The term “full-time minister” has always sounded wrong to me. Only recently have I begun to embrace my challenge with it.
When a pastor or a missionary says they’ve been called into full-time ministry, I understand they decided to pursue a career working for a faith-based service organization such as a church or para-church organization. But careless use of the term suggests that anyone else must be a part-time ministers or a no-time minister. In reality, I’m a no-time employee of a church. I recently became an employee of a para-church organization. But even before that, when I worked for a for-profit business owned by individuals, I was still a full-time minister.
Webster’s defines “full-time” as an adjective. Online, they provide several different definitions basically either working the full number of hours considered normal or standard; or requiring all or a large amount of your time. Further, they define “minister” as someone employed by a church, an official who heads a government, or a person who represents his or her own government while living in a foreign country.
Do everything in love. 1 Corinthians 16:14 NIV
When looking at the Bible, the Greek words most often translated “minister” boil down to 3 versions of a Greek word meaning servant. Transliterated, the words are diakoneo, diakonia, and diakonos. The Greek word at the origin of these words is commonly spoken in English as “deacon.” The 3 Greek words together are used 100 times in 89 verses in the New American Standard Bible. The vast majority of the uses are translated some version of servant or minister. Only 3 times is the term “deacon” used to translate one of those Greek words.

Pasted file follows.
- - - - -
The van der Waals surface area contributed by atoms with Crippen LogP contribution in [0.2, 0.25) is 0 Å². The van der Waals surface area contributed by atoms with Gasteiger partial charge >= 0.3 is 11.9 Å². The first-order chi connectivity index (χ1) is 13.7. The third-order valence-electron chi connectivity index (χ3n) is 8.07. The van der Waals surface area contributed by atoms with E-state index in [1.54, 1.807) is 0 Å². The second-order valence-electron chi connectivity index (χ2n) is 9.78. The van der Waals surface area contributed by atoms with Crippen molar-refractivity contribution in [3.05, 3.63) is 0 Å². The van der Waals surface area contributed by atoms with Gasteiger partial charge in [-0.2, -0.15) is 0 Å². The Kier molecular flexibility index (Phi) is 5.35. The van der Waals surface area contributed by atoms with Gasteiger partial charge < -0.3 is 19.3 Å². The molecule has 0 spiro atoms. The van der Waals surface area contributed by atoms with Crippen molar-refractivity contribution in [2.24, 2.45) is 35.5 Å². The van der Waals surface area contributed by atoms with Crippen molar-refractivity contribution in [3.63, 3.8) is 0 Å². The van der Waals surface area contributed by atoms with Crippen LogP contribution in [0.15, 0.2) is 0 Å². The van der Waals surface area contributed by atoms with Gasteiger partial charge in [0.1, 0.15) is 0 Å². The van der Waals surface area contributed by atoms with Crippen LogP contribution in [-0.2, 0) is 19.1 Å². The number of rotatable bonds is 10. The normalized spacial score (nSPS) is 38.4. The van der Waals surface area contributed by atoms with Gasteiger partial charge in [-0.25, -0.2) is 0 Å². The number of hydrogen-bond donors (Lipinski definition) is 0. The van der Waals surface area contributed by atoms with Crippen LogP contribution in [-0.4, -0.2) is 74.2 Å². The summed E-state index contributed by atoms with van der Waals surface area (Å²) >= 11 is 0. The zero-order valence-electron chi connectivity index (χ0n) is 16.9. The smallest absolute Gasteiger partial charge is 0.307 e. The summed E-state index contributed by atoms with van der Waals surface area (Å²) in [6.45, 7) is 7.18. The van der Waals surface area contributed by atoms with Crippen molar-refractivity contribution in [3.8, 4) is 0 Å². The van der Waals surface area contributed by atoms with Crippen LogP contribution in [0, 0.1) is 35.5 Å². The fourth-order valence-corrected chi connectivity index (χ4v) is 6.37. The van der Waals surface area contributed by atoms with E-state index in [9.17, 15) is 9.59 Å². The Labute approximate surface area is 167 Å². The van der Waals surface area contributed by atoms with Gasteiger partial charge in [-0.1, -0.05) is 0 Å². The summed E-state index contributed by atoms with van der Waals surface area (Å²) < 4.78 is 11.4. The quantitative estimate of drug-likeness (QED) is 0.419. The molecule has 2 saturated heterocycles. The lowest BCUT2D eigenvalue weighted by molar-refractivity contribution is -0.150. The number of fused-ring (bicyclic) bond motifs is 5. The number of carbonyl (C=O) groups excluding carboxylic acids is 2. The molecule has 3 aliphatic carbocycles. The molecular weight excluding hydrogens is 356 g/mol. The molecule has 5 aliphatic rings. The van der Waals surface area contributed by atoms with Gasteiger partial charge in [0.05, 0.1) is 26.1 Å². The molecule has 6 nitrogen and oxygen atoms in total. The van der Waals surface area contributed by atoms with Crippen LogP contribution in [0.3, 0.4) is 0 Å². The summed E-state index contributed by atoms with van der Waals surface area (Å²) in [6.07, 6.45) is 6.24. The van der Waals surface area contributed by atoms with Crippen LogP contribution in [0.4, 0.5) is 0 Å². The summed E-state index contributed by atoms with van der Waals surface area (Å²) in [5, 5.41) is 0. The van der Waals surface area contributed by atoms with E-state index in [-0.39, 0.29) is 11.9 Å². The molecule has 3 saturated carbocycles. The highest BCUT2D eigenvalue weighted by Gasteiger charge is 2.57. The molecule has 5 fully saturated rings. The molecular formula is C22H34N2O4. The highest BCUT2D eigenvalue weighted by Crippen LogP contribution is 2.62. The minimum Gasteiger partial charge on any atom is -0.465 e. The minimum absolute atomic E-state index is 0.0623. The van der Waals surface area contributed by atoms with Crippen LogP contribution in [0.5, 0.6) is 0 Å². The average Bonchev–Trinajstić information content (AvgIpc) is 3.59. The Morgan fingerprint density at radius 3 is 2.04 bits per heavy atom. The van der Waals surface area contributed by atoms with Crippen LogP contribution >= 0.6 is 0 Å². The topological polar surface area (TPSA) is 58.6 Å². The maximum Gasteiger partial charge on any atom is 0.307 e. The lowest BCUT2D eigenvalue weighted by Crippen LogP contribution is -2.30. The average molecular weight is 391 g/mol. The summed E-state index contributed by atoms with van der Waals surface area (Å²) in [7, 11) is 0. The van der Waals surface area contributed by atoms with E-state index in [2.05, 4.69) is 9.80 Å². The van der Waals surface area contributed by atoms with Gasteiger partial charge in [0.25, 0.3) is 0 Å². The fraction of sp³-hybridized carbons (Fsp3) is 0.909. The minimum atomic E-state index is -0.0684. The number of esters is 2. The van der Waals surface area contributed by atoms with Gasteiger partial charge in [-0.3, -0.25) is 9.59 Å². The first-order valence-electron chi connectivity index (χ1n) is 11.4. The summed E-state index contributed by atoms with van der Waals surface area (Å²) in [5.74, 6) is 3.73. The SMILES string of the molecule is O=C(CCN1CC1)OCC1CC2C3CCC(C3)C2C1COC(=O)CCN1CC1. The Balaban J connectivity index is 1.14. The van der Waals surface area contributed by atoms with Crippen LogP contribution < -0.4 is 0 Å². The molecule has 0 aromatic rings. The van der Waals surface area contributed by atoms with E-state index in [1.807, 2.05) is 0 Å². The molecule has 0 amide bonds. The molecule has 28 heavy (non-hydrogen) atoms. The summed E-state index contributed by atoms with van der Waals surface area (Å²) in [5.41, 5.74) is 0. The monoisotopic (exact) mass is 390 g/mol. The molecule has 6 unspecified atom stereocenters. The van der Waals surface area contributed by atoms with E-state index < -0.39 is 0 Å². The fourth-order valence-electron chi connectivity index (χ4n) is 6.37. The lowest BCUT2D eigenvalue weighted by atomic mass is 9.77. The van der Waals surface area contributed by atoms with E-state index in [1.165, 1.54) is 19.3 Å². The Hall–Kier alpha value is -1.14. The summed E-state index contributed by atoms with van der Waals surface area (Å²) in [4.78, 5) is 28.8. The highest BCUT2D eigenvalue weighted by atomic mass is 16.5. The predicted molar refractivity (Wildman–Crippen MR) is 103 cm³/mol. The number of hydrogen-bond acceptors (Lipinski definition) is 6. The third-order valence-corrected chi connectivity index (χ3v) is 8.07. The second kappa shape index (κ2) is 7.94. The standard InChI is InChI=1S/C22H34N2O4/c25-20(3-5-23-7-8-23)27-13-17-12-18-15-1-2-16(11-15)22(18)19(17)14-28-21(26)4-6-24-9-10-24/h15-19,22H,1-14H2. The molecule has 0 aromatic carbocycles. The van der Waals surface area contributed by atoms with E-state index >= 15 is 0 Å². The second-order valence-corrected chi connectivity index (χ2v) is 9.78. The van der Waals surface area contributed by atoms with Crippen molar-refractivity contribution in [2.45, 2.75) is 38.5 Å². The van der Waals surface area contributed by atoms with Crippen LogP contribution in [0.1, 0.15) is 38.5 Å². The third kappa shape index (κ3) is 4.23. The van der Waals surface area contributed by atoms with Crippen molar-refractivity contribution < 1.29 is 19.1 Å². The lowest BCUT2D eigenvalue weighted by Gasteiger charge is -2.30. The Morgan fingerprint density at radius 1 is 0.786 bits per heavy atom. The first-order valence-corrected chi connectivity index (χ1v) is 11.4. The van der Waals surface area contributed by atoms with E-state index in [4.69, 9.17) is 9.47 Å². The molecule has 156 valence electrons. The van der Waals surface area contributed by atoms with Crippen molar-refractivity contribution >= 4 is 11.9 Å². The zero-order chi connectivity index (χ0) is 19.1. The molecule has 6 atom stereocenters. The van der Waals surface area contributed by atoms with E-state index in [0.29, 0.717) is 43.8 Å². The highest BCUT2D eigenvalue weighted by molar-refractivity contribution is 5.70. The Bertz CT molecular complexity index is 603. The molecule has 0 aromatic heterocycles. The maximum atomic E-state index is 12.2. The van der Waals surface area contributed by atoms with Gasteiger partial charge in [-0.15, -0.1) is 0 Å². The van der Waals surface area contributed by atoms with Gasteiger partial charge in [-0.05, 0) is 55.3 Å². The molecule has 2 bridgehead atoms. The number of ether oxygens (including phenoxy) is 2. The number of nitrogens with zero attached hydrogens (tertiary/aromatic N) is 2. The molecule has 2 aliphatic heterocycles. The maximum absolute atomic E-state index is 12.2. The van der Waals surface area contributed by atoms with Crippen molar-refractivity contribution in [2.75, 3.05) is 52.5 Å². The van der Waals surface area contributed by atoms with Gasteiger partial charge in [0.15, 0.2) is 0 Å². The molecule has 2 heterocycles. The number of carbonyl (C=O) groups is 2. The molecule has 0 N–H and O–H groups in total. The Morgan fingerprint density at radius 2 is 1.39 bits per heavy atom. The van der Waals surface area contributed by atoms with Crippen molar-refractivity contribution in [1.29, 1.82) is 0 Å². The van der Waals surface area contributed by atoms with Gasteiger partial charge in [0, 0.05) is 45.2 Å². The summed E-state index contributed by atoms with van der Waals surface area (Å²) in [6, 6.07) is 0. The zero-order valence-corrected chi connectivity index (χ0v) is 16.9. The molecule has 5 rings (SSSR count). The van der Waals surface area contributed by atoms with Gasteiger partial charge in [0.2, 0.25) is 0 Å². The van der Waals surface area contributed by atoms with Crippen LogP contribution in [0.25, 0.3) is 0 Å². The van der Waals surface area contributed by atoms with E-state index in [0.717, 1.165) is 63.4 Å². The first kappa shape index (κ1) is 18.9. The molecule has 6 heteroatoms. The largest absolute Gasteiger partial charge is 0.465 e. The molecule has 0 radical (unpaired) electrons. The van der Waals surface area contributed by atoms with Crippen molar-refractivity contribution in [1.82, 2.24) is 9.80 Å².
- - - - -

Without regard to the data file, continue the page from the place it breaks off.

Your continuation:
By using the terms servant or minister interchangeably, those words describe the person or action rather than serving as a title. A minister is one who serves. A minister of Jesus serves out of obedience to Jesus. Their service makes Jesus visible. Therefore, ministers of Jesus live life as he did, as a servant, and their service makes Jesus visible in the world.
When we decide to follow Jesus, we receive the Holy Spirit and we begin the process of bending our entire life to Jesus. He becomes our boss. Where we used to pursue our own pleasures and our own desires full-time, we now begin to try to spend more of our time in service to Jesus. The choice to follow Jesus, with our whole life, makes us full-time ministers.
We’re not perfect. Too much of my life is still lived on my own, apart from active service to Jesus. But I work with Jesus to become the person he wants me to be. And he uses me to make himself and his way of life visible.
When we trust Jesus, he calls each of us to be a full-time minister. He asks us to serve him all the time with our whole lives. The only variable is how much of my life I’m willing to live serving Jesus.